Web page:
We’ve taken a detour from our normal coverage of Virginia hiking and biking! For the next five posts, we’ll be doing a special edition covering the trails of Acadia National Park in Maine.
The Bubbles hike consists of two small mountains that overlook Jordan Pond. One of the key features on this hike is a large glacial erratic hanging on the edge of the south Bubble.
We had an extraordinarily tough drive up to Maine this year. We left on a Friday with plans to stay in Sturbridge, MA for one night and then finish the trip to Maine the following day. We were counting on a lot of weekend and rush hour traffic around Boston, so we thought breaking this into a two-day drive was a good idea. Well, the drive on the first day should have taken us around 8 hours and ended up taking us over 12 hours. We ran into an over two-hour delay near Allentown, PA and Connecticut traffic is always ridiculous. On Saturday, we had a better day of driving to get to Mount Desert Island We were very eager to stretch our legs when we got there. When we vacation, we are not ones to idly relax; we like to pack in as much as possible.
We have hiked up the Bubbles a couple of times in the past, and have always enjoyed it. Since this is a short hike, you should be able to fit it in a narrow time period. From the Bubble Rock parking lot, start off on the Bubble Rock trail. At .1 miles, you will reach a junction with the Jordan Pond Carry Trail. We went past this and just continued straight on the trail. In about .3 miles, you reach a junction where the North and South Bubble trail split. Take a left at this junction and continue the path up to reach the top of the South Bubble. Take in the views and then go back the way you came. At the previous junction, then follow the path to the North Bubble summit. You can this take this path back to the junction and then just take a left to head back to your vehicle.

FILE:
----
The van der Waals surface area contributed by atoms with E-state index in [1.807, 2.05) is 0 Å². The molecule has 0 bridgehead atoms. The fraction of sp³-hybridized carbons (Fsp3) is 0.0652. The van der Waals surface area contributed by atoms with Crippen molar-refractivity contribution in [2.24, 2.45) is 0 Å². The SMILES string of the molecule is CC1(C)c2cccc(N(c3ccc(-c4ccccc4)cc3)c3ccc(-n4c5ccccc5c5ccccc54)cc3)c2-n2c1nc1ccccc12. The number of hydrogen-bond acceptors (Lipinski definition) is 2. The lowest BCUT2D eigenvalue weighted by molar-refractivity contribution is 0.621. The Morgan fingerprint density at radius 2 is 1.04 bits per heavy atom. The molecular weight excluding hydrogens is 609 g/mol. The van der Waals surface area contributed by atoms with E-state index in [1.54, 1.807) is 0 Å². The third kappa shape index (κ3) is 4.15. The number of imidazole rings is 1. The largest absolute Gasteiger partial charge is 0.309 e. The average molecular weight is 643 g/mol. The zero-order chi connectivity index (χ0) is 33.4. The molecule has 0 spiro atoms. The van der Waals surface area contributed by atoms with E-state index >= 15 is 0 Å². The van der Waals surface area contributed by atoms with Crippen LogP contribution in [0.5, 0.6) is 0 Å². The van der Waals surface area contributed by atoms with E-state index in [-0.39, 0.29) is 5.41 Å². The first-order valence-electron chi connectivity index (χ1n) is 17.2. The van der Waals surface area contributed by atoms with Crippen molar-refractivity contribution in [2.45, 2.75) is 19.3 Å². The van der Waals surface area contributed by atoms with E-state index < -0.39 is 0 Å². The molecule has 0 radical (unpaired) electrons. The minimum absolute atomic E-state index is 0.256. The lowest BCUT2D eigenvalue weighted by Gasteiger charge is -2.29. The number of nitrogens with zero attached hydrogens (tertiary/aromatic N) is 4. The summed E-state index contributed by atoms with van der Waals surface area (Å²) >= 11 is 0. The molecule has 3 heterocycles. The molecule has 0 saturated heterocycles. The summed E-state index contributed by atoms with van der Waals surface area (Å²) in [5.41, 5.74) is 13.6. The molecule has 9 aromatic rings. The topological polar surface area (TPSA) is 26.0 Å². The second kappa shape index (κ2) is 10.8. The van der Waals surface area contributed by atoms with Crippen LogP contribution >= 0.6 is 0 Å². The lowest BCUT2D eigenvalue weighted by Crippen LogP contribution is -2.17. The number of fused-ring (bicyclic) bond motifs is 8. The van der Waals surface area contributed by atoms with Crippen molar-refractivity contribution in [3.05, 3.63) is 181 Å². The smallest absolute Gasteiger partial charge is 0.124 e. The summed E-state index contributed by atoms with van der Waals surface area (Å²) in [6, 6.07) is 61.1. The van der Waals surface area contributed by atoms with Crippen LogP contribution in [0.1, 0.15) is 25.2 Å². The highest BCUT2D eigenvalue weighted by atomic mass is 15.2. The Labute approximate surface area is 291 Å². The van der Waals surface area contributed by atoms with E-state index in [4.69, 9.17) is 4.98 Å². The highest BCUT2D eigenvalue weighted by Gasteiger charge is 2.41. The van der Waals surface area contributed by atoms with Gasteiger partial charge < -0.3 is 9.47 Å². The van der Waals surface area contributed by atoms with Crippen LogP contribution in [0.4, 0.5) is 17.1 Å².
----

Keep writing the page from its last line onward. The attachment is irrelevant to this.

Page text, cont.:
When you reach the summit of the South Bubble, take in the views of Jordan Pond and also take some time to find Bubble Rock (not to be confused with Balance Rock, which is located along the Shore Path in downtown Bar Harbor). It was amazing to see all the people that try to push on the rock in hopes that they can personally move a multi-ton granite boulder. There was one family that we enjoyed watching that had a couple of younger boys with them. One of them held a stick like a spear and seemed to have a little violent streak running through him. He kept wanting to throw his stick at things. We overheard him telling his family, “When I see things, I want to chuck my spear at it SOOOOO BAAAAAD!” I’m curious to see how his deviant behavior develops over the years. From the Bubble Rock, you can also get some views of the Park Loop Road below. This hike pays off with stunning views despite little effort.
We also enjoyed talking with a couple at the North Bubble. They were taking part of a quest to visit all of the U.S. National Parks. They had been to lots of places over the last few weeks and had come from Canada a few days before Acadia. They took some pictures of the two of us and we returned the favor. They said they were sending their pictures to their friends that were cursing them at all of the things they have been able to do. I guess once you make your friends envious, you have to keep it up. I will say that the North Bubble is a little steeper to climb up, but the views from both of the Bubbles are great.
We hope that you enjoy our reviews of Acadia National Park hikes. We have been going there for years and I think you will see that over the next few blog entries that this is a place that you should put on your “must visit” list! There is a reason that nearby Bar Harbor, ME was once called “Eden”. This area really feels like a paradise to both of us.
We rolled onto Mount Desert Island, home of Acadia National Park, in the early afternoon after an easy six hour drive from Massachusetts. It was a beautiful afternoon with a cold front pushing out the last of the dark, gray storm clouds and humidity from the day before. We were really eager to start enjoying the park, so instead of going to our hotel, we immediately headed to the Acadia Visitor Center. We changed into hiking clothes, bought our park pass and set out to do the short hike across the north and south Bubbles, overlooking Jordan Pond.